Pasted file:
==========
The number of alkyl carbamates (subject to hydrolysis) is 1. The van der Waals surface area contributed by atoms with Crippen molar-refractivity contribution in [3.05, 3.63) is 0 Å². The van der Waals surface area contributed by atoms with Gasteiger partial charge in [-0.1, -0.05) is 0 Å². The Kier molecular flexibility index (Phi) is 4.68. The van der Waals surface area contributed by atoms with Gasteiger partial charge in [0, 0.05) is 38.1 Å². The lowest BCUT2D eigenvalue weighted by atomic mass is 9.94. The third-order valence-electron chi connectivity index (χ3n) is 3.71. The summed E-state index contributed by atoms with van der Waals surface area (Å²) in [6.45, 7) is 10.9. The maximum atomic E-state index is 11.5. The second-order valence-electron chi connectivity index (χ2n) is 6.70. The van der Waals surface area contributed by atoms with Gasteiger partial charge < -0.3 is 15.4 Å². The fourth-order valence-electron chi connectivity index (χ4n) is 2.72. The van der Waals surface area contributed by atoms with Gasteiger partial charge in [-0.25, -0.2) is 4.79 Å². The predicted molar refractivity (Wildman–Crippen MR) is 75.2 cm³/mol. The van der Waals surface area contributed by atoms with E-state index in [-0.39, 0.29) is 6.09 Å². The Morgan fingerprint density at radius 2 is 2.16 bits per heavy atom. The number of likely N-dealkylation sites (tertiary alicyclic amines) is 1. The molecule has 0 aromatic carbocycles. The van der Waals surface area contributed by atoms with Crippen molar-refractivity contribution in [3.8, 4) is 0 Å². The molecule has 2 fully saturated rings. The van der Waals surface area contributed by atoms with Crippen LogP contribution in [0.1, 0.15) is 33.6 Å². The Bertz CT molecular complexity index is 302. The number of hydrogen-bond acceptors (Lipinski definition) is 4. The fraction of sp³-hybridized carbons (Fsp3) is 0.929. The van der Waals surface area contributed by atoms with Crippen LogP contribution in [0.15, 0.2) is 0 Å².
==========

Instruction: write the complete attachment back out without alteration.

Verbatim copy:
The number of alkyl carbamates (subject to hydrolysis) is 1. The van der Waals surface area contributed by atoms with Crippen molar-refractivity contribution in [3.05, 3.63) is 0 Å². The van der Waals surface area contributed by atoms with Gasteiger partial charge in [-0.1, -0.05) is 0 Å². The Kier molecular flexibility index (Phi) is 4.68. The van der Waals surface area contributed by atoms with Gasteiger partial charge in [0, 0.05) is 38.1 Å². The lowest BCUT2D eigenvalue weighted by atomic mass is 9.94. The third-order valence-electron chi connectivity index (χ3n) is 3.71. The summed E-state index contributed by atoms with van der Waals surface area (Å²) in [6.45, 7) is 10.9. The maximum atomic E-state index is 11.5. The second-order valence-electron chi connectivity index (χ2n) is 6.70. The van der Waals surface area contributed by atoms with Gasteiger partial charge < -0.3 is 15.4 Å². The fourth-order valence-electron chi connectivity index (χ4n) is 2.72. The van der Waals surface area contributed by atoms with Gasteiger partial charge in [-0.25, -0.2) is 4.79 Å². The predicted molar refractivity (Wildman–Crippen MR) is 75.2 cm³/mol. The van der Waals surface area contributed by atoms with E-state index in [-0.39, 0.29) is 6.09 Å². The Morgan fingerprint density at radius 2 is 2.16 bits per heavy atom. The number of likely N-dealkylation sites (tertiary alicyclic amines) is 1. The molecule has 0 aromatic carbocycles. The van der Waals surface area contributed by atoms with Crippen molar-refractivity contribution in [3.8, 4) is 0 Å². The molecule has 2 fully saturated rings. The van der Waals surface area contributed by atoms with Crippen LogP contribution in [0.1, 0.15) is 33.6 Å². The Bertz CT molecular complexity index is 302. The number of hydrogen-bond acceptors (Lipinski definition) is 4. The fraction of sp³-hybridized carbons (Fsp3) is 0.929. The van der Waals surface area contributed by atoms with Crippen LogP contribution in [0.15, 0.2) is 0 Å².